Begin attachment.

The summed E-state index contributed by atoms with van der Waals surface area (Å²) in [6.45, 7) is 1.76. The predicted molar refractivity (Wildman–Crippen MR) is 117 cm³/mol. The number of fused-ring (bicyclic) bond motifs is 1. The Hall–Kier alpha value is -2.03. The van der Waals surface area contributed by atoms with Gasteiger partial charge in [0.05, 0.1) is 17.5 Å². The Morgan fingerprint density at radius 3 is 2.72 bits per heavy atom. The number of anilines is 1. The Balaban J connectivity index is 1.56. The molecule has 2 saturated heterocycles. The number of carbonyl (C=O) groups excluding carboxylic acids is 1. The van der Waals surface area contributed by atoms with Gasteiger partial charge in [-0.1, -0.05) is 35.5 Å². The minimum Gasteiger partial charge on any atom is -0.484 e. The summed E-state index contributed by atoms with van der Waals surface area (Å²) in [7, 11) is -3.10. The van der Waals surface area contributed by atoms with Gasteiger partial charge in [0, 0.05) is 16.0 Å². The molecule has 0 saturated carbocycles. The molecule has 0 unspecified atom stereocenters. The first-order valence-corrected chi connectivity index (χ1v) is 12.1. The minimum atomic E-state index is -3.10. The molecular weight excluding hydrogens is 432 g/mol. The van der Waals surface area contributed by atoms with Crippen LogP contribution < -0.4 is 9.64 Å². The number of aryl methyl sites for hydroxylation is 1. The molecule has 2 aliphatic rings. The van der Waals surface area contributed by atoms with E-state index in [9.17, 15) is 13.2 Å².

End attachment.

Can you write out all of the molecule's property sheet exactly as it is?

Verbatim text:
The summed E-state index contributed by atoms with van der Waals surface area (Å²) in [6.45, 7) is 1.76. The predicted molar refractivity (Wildman–Crippen MR) is 117 cm³/mol. The number of fused-ring (bicyclic) bond motifs is 1. The Hall–Kier alpha value is -2.03. The van der Waals surface area contributed by atoms with Gasteiger partial charge in [0.05, 0.1) is 17.5 Å². The Morgan fingerprint density at radius 3 is 2.72 bits per heavy atom. The number of anilines is 1. The Balaban J connectivity index is 1.56. The molecule has 2 saturated heterocycles. The number of carbonyl (C=O) groups excluding carboxylic acids is 1. The van der Waals surface area contributed by atoms with Gasteiger partial charge in [-0.1, -0.05) is 35.5 Å². The minimum Gasteiger partial charge on any atom is -0.484 e. The summed E-state index contributed by atoms with van der Waals surface area (Å²) in [7, 11) is -3.10. The van der Waals surface area contributed by atoms with Gasteiger partial charge in [0, 0.05) is 16.0 Å². The molecule has 0 saturated carbocycles. The molecule has 0 unspecified atom stereocenters. The first-order valence-corrected chi connectivity index (χ1v) is 12.1. The minimum atomic E-state index is -3.10. The molecular weight excluding hydrogens is 432 g/mol. The van der Waals surface area contributed by atoms with Crippen LogP contribution < -0.4 is 9.64 Å². The number of aryl methyl sites for hydroxylation is 1. The molecule has 2 aliphatic rings. The van der Waals surface area contributed by atoms with E-state index in [9.17, 15) is 13.2 Å².